B.S. in Geological Engineering
Geological engineering integrates two disciplines: geology and engineering. Geologists study the Earth, its composition and structure, its history, and its past plant and animal life. Engineers apply scientific knowledge and experience to design and analyze systems for the benefit of mankind.
Geological Engineers try to answer questions such as the following:
- What are the soils and rocks, and where are the boundaries?
- Where is the groundwater, how much can be used sustainably, and what steps are required to protect and treat this resource?
- How do the soils and rocks respond to different stimuli (e.g., loading, unloading, exposure, flows of fluids, changes in temperature, disturbance)?
- Why do these materials respond this way?
- How can we beneficially control or modify the response of these materials?
The program educational objectives of the Geological Engineering program are the following:
1) Graduates will utilize their backgrounds in engineering and earth science to provide solutions to engineering problems within the context of the natural world. Areas of geological engineering practice include fluid flow and contaminant transport in the subsurface; geo-mechanics (i.e., the behavior of earth materials), geo-engineering (i.e., design with earth materials); and discovery, development, and utilization of energy resources.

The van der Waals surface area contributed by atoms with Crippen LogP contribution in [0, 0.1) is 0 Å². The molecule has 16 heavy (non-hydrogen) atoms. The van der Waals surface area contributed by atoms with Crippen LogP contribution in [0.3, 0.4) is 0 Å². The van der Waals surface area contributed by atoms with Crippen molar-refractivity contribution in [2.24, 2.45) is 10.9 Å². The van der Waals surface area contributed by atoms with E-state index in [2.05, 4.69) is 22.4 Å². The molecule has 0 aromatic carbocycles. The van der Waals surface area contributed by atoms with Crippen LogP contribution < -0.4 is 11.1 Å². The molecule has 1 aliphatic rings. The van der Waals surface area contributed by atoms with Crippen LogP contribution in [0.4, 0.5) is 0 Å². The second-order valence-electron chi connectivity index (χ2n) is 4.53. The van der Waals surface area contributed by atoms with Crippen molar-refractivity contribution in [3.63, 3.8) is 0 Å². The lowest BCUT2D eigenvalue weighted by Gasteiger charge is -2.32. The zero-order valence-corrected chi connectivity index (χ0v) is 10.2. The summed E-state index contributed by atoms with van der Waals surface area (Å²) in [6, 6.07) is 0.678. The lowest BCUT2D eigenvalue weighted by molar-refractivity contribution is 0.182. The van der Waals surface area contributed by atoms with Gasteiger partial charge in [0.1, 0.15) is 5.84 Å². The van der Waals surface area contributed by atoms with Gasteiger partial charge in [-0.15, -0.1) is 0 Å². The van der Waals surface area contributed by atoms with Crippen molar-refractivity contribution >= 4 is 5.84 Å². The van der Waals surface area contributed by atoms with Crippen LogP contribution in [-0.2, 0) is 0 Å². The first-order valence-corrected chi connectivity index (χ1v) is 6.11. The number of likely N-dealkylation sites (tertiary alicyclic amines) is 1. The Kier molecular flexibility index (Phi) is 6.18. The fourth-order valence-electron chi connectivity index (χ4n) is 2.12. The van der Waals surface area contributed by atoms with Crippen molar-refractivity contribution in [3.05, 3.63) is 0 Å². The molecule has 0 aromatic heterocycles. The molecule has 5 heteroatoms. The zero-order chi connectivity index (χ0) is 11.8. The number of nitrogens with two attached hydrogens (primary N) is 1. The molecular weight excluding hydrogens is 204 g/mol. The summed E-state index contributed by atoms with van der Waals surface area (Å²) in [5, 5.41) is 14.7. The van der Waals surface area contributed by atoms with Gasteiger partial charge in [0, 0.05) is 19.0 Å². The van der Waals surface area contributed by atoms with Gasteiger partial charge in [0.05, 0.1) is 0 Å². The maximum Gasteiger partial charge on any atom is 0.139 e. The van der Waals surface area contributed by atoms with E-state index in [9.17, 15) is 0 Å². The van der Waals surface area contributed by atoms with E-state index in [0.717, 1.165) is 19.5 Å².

2) As an engineer, the graduate will obtain professional engineer licensure and participate in professional societies and continuing education activities to improve their professional stature.
3) As an academic researcher and teacher, the graduate will expand the knowledge and application of applied earth science and engineering to the betterment of society and will convey this knowledge to his or her students at all levels of their study.
4) Graduates will maintain a professional environment that fosters honesty, integrity, and a strong engineering and work ethic.
The program outcomes that were established based on the program educational objectives, and utilized for assessment since the 2009 academic year, are the following:
a) an ability to apply knowledge of mathematics, science, and engineering
b) an ability to design and conduct experiments, as well as to analyze and interpret data
c) an ability to design a system, component, or process to meet desired needs
d) an ability to function on multi-disciplinary teams
e) an ability to identify, formulate, and solve engineering problems
f) an understanding of professional and ethical responsibility
g) an ability to communicate effectively
h) the broad education necessary to understand the impact of engineering solutions in a global and societal context
i) a recognition of the need for, and an ability to engage in life-long learning
j) a knowledge of contemporary issues
k) an ability to use the techniques, skills, and modern engineering tools necessary for engineering practice
Graduates from a Geological Engineering program have the advantage that they can fill two positions at the same time: that of a soil/rock/groundwater Engineer and that of a Geologist. Fields in need of Geological Engineers include:
- slope stability analysis
- seismic risk analysis
- assessment and mitigation of geologic hazards
Development of natural resources
- petroleum exploration & production
- minerals industry
- characterization of groundwater supplies
- contaminant transport investigation
- contaminated subsurface remediation
The curriculum in geological engineering is accredited by the Engineering Accreditation Commission of ABET (www.abet.org).
Major Requirement Sheets: